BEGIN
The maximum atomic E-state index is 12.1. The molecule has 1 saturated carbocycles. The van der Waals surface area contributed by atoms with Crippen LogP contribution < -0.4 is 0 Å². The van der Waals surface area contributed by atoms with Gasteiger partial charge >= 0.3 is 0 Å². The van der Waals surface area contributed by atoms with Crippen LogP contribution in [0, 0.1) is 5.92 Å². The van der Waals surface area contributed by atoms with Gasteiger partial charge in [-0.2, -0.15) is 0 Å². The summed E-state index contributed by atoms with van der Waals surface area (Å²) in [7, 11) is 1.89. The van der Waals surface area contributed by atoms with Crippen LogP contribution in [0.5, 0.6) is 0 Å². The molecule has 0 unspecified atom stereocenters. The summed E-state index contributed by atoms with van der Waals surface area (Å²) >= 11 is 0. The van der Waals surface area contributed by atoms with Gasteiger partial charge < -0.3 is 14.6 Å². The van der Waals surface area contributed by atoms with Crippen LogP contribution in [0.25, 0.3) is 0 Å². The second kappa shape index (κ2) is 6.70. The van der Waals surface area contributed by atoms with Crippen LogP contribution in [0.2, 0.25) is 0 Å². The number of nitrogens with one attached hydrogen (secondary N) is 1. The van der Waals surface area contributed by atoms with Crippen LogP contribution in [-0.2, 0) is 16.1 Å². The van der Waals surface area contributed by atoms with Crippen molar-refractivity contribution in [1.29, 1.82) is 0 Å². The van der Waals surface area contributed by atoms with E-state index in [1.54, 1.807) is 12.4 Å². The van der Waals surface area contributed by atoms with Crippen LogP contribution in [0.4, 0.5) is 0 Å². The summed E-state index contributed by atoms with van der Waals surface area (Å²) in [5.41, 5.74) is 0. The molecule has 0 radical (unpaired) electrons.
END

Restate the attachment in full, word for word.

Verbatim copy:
The maximum atomic E-state index is 12.1. The molecule has 1 saturated carbocycles. The van der Waals surface area contributed by atoms with Crippen LogP contribution < -0.4 is 0 Å². The van der Waals surface area contributed by atoms with Gasteiger partial charge >= 0.3 is 0 Å². The van der Waals surface area contributed by atoms with Crippen LogP contribution in [0, 0.1) is 5.92 Å². The van der Waals surface area contributed by atoms with Gasteiger partial charge in [-0.2, -0.15) is 0 Å². The summed E-state index contributed by atoms with van der Waals surface area (Å²) in [7, 11) is 1.89. The van der Waals surface area contributed by atoms with Crippen LogP contribution in [0.5, 0.6) is 0 Å². The molecule has 0 unspecified atom stereocenters. The summed E-state index contributed by atoms with van der Waals surface area (Å²) >= 11 is 0. The van der Waals surface area contributed by atoms with Gasteiger partial charge < -0.3 is 14.6 Å². The van der Waals surface area contributed by atoms with Crippen LogP contribution in [0.25, 0.3) is 0 Å². The second kappa shape index (κ2) is 6.70. The van der Waals surface area contributed by atoms with Crippen LogP contribution in [0.2, 0.25) is 0 Å². The number of nitrogens with one attached hydrogen (secondary N) is 1. The van der Waals surface area contributed by atoms with Crippen LogP contribution in [-0.2, 0) is 16.1 Å². The van der Waals surface area contributed by atoms with Crippen molar-refractivity contribution in [1.29, 1.82) is 0 Å². The van der Waals surface area contributed by atoms with E-state index in [1.54, 1.807) is 12.4 Å². The van der Waals surface area contributed by atoms with Crippen LogP contribution in [0.4, 0.5) is 0 Å². The summed E-state index contributed by atoms with van der Waals surface area (Å²) in [5.41, 5.74) is 0. The molecule has 0 radical (unpaired) electrons.